These 10 Simple Tips Will Keep Your Business Technology Safe
Are you or your staff guilty of any of these serious no-nos? Your business technology could easily be at risk from careless staff making these simple mistakes.
Are your staff members taking steps that could put your business in jeopardy? You might be surprised to learn how quickly hackers can take control of your business systems by gaining access through a single click or login by your staff members. No matter how many technical solutions you put into place to protect your business, educating your staff is perhaps the most important component of your cybersecurity strategy. Share these 10 quick tips with your team to help boost their cybersecurity knowledge.
1. Be Cautious of Social Media
You probably wouldn’t share your birthday, children’s names and home address with people you’ve just met — so why post it on the internet? Cybercriminals are always looking for information that can be used to guess your password. Worse yet, don’t post about your fabulous vacation, at least not until you’re back home! There’s no point in broadcasting that you’re not home during a certain time period, as this can make your home a target for burglars.
2. Avoid Public WiFi (or Use VPN)
As if there weren’t enough reasons to be worried about using public WiFi, now people are creating “evil twins” or expected hotspot names. It’s extremely simple to rename a hotspot, and smart hackers are taking full advantage of this option. If you must connect to public WiFi without a VPN, do not access sensitive information such as logging into your corporate email, social media accounts or banks.
3. Be Wary of Any Downloads
It only takes a second for a virus, Trojans, spyware and ransomware to be downloaded and seriously impact the functionality of your computer. These files can be easily hidden within an innocent-looking download, so be very wary before taking actions on an unknown site. Your best option is often to only add software from trusted manufacturers or software that has been vetted by a major software vendor’s store — such as from the Microsoft online store.
4. Pick Difficult Passwords
Sure, it’s tough to recall your passwords, especially with nearly every site requiring something different. Keeping a different password for each account should be unique and complex — with a minimum of 15 characters and a mix of letters and numbers. Using a password manager can help protect your identity and business information by providing a highly-secure master password.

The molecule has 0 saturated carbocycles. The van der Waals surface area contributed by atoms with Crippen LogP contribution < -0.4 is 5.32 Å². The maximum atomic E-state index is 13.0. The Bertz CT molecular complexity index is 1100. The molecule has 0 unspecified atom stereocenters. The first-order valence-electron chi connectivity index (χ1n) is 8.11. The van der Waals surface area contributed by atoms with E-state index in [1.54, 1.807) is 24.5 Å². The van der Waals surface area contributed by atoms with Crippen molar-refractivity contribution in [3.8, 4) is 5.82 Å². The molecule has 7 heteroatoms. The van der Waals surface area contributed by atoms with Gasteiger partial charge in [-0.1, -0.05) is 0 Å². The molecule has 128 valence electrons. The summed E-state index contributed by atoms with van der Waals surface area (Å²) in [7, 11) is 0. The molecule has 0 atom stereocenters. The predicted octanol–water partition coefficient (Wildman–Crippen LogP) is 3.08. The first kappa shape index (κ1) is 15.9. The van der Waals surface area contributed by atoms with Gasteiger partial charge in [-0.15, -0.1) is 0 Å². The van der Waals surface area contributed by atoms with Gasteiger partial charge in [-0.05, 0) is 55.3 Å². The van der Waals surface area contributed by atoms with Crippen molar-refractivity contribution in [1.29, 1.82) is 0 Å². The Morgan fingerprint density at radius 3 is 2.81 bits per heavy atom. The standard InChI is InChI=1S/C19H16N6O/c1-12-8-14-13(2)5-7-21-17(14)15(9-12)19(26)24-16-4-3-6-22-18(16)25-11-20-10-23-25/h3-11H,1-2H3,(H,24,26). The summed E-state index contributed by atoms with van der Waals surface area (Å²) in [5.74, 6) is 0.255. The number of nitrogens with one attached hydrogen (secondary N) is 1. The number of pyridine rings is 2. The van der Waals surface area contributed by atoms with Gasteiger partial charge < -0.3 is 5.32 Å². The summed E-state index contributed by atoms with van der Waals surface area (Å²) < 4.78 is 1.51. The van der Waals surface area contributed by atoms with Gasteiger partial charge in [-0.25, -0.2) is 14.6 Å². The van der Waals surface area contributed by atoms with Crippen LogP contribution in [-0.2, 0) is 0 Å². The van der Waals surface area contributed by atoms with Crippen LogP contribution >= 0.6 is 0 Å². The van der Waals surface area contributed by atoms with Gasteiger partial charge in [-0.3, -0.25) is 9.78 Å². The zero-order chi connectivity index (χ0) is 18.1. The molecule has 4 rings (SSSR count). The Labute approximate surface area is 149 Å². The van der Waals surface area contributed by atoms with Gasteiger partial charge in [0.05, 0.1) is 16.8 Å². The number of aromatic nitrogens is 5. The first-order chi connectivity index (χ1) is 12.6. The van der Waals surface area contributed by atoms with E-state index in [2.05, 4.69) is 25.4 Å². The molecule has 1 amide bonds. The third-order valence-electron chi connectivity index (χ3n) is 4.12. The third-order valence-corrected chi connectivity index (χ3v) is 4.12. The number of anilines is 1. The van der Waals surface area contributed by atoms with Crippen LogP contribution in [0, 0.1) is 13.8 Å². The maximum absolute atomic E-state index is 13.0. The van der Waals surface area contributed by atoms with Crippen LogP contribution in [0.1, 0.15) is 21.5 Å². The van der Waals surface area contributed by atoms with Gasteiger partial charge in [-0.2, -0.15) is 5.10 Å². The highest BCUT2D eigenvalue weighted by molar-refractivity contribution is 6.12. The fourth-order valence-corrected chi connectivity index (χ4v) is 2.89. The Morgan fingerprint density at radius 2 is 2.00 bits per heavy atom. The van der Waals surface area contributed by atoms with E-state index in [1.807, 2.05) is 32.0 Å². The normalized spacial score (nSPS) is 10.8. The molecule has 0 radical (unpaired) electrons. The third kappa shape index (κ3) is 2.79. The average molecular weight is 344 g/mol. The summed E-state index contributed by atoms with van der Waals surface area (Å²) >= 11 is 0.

5. Review Your Online Privacy Settings
Are you giving away more information than you realize? Your online privacy settings could be giving hackers clues that you don’t want them to know. Review your privacy settings on major websites to help reduce the possibility of being targeted for attack.
6. Enable Two-Factor Authentication When Available
While you may not be familiar with the term, you’ve almost certainly used this functionality in the past. Two-factor authentication is when you’re utilizing a known device such as a mobile phone or a known account such as email to verify that you are indeed the individual logging in. This can help cut down on hackers who may not have access to this secondary authentication option.
7. Stay Away from Non-Secure Websites
There’s a super-easy way to identify whether the website you are on is secure. All it takes is a quick peek at the browser address! If you are on a site that starts with “https://” then you are safe. If the website you are visiting is missing the “s”, beware — this could mean the site isn’t exactly what it looks like it is.
8. Be Careful of Online Profiles
Are you sure that the person on the other side of the computer is exactly who they say they are? It only takes a few moments for someone to create an online or social media profile, and it’s nearly impossible to guarantee that your information is secure when speaking to someone online.
9. Be Aware of Phishing Emails
Are you seeing online offers that are truly too good to be true? In many cases, these are creatives attempts by cybercriminals to get you to click on a link that contains malware. This can significantly impair your business by launching malicious software or ransomware into your systems. This type of attack can also be delivered via email, called “phishing attacks”, and often start with a trusted vendor name to lure you in.
10. Be Sure All Security Updates are Installed
Is your software fully up-to-date? If not, you’re putting your business systems at risk! Security updates are created on a regular basis by software manufacturers to mitigate any weaknesses in system security. If you do not keep your software updated, you run the risk of inviting hackers into your business.
Want to learn more about keeping your business safe online? Contact the professionals at Kyocera Intelligence Mid-Atlantic today at 800-875-8843. As the Baltimore area’s top-rated IT services support company, our team is always looking for ways to provide more consistent service and solutions to our clients. You can always chat with our friendly customer service professionals online, or fill out a quick online form to schedule a free initial consultation with our security experts.